It is that time of year again. Mother’s Day will be here tomorrow and it comes to me with mixed emotions. My happiest memories of motherhood are my own with my daughter. So, in honor of the day and all the joy she has brought to me I post “The Motherhood Matrix” here. When I re- read these words a year later, they ring even more true to me. They were penned for the #LTYM show that I participated in last year. What an amazing honor that was!
In the words of Morpheus….have you ever had a dream that you were so sure was real? What if you were unable to wake from that dream? How would you know the difference between the dream world and the real world?
Motherhood began for me in the dream world. I was in love with a guy who was in love with me. We got married. We had a map for our future and we planned to ride off into the sunset together in our golden years. We constructed a blueprint for our lives. I became pregnant and all was rainbows and unicorns for a while. I decided I would be the earth mother. I took Lamaze classes and decided on natural childbirth. No epidurals for me. I took a fitness class for pregnant moms. Yoga pants became my friend. I made baby clothes, sewed quilts and cross stitched baby bibs.
Formula was out of the question. I contacted my local La Leche League and learned all I could about breastfeeding. When my child was ready to eat I would be making all her baby food. I bought a book called, “Baby Let’s Eat,” and memorized just about every recipe for homemade baby food. All was well. I was floating along on the happy clouds of the blue pill.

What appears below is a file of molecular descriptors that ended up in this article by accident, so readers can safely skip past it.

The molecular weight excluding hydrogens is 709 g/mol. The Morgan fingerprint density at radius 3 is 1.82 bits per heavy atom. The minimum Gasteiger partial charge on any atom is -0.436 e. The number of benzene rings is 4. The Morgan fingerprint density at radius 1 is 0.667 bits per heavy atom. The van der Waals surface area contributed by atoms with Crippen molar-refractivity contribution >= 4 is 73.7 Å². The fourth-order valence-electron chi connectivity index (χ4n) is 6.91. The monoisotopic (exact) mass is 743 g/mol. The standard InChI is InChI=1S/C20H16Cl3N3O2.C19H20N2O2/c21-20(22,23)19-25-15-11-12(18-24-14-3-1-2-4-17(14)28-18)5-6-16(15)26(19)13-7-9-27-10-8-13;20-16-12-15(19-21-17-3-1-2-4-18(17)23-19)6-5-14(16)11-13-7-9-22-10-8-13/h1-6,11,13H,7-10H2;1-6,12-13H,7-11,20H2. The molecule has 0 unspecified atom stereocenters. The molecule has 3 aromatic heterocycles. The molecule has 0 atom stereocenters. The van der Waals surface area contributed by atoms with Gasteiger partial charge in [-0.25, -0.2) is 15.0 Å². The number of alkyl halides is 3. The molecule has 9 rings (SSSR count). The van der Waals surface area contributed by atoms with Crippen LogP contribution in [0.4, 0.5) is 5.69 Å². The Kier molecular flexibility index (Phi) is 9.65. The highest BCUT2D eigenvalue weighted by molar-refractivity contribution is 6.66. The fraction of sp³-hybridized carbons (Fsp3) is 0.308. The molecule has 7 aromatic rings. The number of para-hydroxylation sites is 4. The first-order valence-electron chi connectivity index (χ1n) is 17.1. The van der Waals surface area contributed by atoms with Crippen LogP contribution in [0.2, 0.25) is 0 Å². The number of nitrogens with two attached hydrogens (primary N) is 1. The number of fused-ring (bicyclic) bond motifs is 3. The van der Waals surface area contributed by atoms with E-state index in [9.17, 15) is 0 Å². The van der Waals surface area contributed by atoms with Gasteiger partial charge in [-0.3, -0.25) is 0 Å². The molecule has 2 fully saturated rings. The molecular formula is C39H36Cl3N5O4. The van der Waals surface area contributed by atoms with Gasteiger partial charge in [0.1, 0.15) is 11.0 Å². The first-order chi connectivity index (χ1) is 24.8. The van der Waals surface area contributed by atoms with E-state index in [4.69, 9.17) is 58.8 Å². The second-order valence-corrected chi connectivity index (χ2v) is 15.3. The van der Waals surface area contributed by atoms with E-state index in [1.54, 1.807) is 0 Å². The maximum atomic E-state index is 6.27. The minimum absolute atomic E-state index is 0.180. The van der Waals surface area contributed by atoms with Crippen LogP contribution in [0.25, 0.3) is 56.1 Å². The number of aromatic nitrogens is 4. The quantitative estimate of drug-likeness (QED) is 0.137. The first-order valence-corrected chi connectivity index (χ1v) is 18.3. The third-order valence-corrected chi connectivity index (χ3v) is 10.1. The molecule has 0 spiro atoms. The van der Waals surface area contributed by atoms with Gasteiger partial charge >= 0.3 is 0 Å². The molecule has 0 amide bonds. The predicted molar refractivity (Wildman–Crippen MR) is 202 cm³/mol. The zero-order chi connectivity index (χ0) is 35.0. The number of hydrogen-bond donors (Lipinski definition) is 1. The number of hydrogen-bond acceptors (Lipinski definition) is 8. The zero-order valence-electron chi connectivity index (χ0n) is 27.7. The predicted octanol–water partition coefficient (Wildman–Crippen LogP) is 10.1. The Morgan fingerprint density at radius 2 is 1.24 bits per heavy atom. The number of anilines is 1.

Suddenly there was a glitch in the matrix. I was in love with a guy who loved me…or so I thought. In reality be was in love with the idea of being in love. He found another and left in my fifth month of pregnancy. I was suddenly forced to swallow the red pill and was purged from my happy matrix. I tumbled down the rabbit hole and entered my own desert of the real.
Alone and bewildered I knew I had to find the strength to manage. The stress was overwhelming and consequently I went into labor early and my lovely baby was born at exactly 7 months. She only weighed 6 pounds 4 ounces and fit in the palm of my hand. My doctors did not expect a good outcome that early so they prepared me for the worst. “Unable to breath,” they said. “Lots of developmental delays,” they said. I went into labor and standing next to me, surrounding a clear incubation unit, were six members of the neonatal team, waiting, with their masks on and gloved hands up in the air. I did not have a rainbow left to stand on.
On my own I had been entering the matrix and visiting the oracle…for quite some time. I had asked God for a miracle many times over. I had been praying and talking to God to let me have a healthy baby. Just let her breath and let her be normal. And give me the strength to raise her on my own. Help me to be the one to influence her life in the right way. Finally the doctor said the head was out. Then we all heard a sound that filled the entire room. My lovely baby was screaming at the top of her lungs. She was breathing on her own! Suddenly I was a child of Zion and I was not afraid.